Fighting Fatigue? Get a Better Life
Take Stock, Set Priorities, Take Care of Yourself
Log Those Zzzs
Yawn, it's the old saw: "If you're not getting enough sleep, nothing else will work," says Mack. "You can't ask your body to work on three to four hours a night and not have some physical complaint. Your body can just take so much."
You absolutely need those seven to eight hours of Z's every night, she tells WebMD. "And it needs to be good rest. You need to feel better when you wake up," she says.
Many people suffer from sleep apnea and don't realize it, says Horesh. "If you snore, if you have ever woken up gasping for air, if you wake up feeling not well rested, if you're so tired you fall asleep behind the steering wheel -- those are all signs that your airway is getting blocked during sleep. You're not getting full REM sleep that you need to feel rested. Unfortunately, people take it as normal. They say, 'I'm a bad sleeper.'"
For the rest of us, caffeine can be a big problem. It's easy to sip eight or nine cups of coffee through the day -- just to get the buzz you once got on two or three cups. If there's also Mountain Dew or tea at night, you're likely to have trouble sleeping, says Mack.
"Drinking two or three cups a day is OK," she tells WebMD. "But very large amounts from multiple sources -- tea, iced tea, soft drinks -- all that counts as caffeine. Drink too much, and you get into trouble."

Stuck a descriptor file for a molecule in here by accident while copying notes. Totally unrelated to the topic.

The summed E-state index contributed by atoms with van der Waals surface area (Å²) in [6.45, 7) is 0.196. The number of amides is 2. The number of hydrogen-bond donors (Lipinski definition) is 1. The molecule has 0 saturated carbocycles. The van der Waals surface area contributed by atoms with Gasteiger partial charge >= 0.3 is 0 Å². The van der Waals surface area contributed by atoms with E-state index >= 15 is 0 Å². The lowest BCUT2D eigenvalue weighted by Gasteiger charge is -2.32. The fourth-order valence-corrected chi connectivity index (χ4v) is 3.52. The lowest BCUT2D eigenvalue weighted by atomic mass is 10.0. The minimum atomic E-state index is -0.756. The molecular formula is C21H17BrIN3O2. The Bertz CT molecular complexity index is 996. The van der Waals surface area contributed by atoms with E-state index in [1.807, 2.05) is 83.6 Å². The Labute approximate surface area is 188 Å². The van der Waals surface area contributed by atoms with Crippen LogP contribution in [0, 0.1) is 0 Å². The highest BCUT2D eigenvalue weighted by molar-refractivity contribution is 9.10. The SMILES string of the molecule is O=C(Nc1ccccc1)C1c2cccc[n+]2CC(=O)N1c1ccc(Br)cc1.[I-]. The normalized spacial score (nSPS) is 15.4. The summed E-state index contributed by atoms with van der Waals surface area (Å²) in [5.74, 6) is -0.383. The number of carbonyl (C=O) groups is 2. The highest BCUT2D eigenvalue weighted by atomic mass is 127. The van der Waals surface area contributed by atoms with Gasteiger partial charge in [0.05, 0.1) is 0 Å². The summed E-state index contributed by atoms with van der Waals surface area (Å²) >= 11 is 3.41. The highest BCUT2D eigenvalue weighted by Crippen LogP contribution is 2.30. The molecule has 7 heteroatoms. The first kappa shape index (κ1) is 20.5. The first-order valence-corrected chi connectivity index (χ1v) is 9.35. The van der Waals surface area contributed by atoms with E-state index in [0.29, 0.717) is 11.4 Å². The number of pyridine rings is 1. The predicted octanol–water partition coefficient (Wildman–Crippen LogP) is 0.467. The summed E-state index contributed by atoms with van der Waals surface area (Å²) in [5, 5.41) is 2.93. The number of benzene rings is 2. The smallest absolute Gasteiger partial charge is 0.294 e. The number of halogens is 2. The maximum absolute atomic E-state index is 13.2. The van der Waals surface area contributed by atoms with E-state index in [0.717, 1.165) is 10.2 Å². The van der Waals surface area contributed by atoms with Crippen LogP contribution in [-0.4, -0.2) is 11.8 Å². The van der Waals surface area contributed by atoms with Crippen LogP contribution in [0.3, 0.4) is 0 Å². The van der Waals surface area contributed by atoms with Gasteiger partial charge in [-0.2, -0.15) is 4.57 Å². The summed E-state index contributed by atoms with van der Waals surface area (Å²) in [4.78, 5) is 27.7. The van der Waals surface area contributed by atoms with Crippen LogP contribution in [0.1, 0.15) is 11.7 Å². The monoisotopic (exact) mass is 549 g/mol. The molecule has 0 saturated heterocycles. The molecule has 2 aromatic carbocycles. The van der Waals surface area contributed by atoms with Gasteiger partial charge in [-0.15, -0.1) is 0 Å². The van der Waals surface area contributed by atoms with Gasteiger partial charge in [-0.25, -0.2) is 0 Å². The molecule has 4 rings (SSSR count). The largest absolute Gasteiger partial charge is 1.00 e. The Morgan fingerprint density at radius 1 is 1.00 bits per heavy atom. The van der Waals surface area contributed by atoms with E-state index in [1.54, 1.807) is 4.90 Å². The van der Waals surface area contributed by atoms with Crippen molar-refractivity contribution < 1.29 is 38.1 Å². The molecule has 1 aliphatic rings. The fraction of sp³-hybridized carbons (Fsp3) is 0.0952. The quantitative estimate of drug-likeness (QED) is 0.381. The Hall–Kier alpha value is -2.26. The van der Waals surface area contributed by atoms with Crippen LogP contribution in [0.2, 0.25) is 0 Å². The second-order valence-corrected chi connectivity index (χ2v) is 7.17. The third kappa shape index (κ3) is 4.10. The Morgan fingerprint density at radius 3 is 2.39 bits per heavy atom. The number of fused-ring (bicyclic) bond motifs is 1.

Good "sleep hygiene" is essential: That means going to bed and waking up at the same time, not drinking a lot of caffeine or alcohol (it also disturbs sleep). Also, don't use the bed for much more than sleep. No eating, watching TV, or reading in bed.
When Should You Worry?
If fatigue has lasted more than a month -- and your lifestyle is in fairly good shape -- then see a primary care doctor, advise both Mack and Horesh.
- If blood sugars are chronically high, a sign of diabetes, you will feel chronically tired.
Cancer will also make you feel rundown. That's good reason to get routine screening mammograms and other screening tests.
Fibromyalgia, lupus, and other autoimmune diseases also have fatigue as a symptom.
Chronic fatigue syndrome is more than it may sound. "The term is really misused. Many people think that if they're always tired, they have chronic fatigue. People who truly have it are completely debilitated, they are up and functioning only about two hours a day, just can't move otherwise -- severely fatigued."